A couple weeks ago I wrote about making salsa macha with guajillo and chipotle chillies, a happy result of my having won a goodie bag from Cool Chile Company, which included masa harina among its dried chilli bonanza. Around the same time, I had an email from my friend, Patrick, suggesting he and our crew gather at Orchard Cottage for a Good Friday Easter feast.
The wheels began turning on a bit of Shaw family history: when I was younger, my Aunt Sue always hosted Easter with her husband Augie, whose family is from Mexico. The parties were some of the best of childhood memory because they brought together a weird combination of Lithuanian, Polish and Mexican tradition, including piñata-bashing to go with the requisite Easter egg hunt. Though we didn’t have tamales at our Easter parties, Sue often talked about her holiday tamale-making adventures with Augie’s side of the family, and on a few occasions she even gave me some leftover tamales to take home.
Sue probably didn’t realise how much I coveted these tamales, and they’ve always led to a weird longing for a tamale-making party of my own. So with life’s recent masa harina injection paired with Patrick’s Easter party suggestion, I decided to start my own tamale-inspired holiday tradition.
Tamales are usually made with lard and filled with meat like carnitas. I decided to take inspiration from last year’s Mexican Supperclub at The Vegetarian Cookery School, where I had some of the best Mexican food of my life – which is saying a lot given that I used to live in Austin, Texas! Among the dishes were Tamales Rellenos de Calabacin, aka tamales with butternut squash and feta, which she served with the most delicious mole sauce.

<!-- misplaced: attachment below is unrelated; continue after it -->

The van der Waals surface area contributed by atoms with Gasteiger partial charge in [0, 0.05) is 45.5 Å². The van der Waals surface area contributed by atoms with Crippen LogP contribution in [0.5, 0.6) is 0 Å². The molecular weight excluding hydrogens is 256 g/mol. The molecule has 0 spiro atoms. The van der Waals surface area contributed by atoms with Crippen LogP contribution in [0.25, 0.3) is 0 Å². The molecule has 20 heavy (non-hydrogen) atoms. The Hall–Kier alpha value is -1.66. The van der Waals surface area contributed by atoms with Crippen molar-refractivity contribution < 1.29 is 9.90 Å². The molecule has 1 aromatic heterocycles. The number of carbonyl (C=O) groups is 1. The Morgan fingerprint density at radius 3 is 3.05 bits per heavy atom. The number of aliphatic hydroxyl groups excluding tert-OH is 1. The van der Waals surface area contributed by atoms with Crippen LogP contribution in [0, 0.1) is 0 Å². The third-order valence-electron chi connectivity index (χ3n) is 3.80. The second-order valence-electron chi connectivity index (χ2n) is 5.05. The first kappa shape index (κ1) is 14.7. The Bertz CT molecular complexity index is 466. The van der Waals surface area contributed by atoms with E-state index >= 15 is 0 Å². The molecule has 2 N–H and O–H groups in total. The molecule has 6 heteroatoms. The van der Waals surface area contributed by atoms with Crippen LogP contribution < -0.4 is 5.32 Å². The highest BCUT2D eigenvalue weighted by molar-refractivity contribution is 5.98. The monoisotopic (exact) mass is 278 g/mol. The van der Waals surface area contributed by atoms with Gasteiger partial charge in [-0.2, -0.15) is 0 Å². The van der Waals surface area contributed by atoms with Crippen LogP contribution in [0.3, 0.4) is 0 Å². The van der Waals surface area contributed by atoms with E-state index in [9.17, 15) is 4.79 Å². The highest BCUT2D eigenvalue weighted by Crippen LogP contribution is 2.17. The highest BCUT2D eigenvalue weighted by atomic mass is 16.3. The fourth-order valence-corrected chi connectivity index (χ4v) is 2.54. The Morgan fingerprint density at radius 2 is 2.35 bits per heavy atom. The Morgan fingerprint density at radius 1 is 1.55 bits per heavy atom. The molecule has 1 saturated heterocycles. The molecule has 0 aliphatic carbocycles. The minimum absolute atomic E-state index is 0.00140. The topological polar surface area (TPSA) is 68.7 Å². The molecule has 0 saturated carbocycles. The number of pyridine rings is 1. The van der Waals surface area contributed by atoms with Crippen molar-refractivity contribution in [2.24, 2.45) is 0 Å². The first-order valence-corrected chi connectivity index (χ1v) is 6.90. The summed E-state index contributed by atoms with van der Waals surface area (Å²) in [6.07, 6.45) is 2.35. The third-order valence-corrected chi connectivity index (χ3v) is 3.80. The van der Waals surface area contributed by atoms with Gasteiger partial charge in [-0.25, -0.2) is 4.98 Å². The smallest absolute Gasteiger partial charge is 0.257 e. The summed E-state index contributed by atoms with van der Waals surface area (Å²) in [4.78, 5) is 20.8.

We ended up making two fillings: (1) butternut squash with goats cheese and (2) grilled red pepper, red onion, sweetcorn and feta. The tamales were surprisingly easy to make. The masa harina mixture is a simple dough of masa harina, butter (instead of lard), salt, baking powder, milk and vegetable stock.
The most fiddly part was rolling the individual tamales, but even this didn’t take very long, especially when you involve other people in the rolling. There are several schools of thought on rolling tamales – Jo and Rachel at The Vegetarian Cookery School seem to have a knack for making them extra pretty. I ended up using the technique shown in this allrecipes.com video, just because it made the most sense to me.
To serve with the tamales, I made mole poblano sauce – an epic adventure and worthy of a blog post in its own right (someday maybe?). I made it a few days ahead, with yet more of those Cool Chile Company chillies, using Thomasina Miers recipe from Mexican Food Made Simple (thanks to Charlotte Pike from Go Free for introducing me to that one).
Mole poblano is incredible stuff, containing about 20 ingredients, including dried mulatto, pasilla and ancho chillies, plantain, almonds, sesame seeds, prunes, raisins and not as much chocolate as you’d think. The result is an amazingly rich, deep, sorta sweet, sorta smoky sauce. I can’t imagine a better sauce for the butternut squash tamales. The richness of the chilli chocolate sauce seems ideal for the sweetness of the squash and corn masa, all rounded off by creamy goat cheese.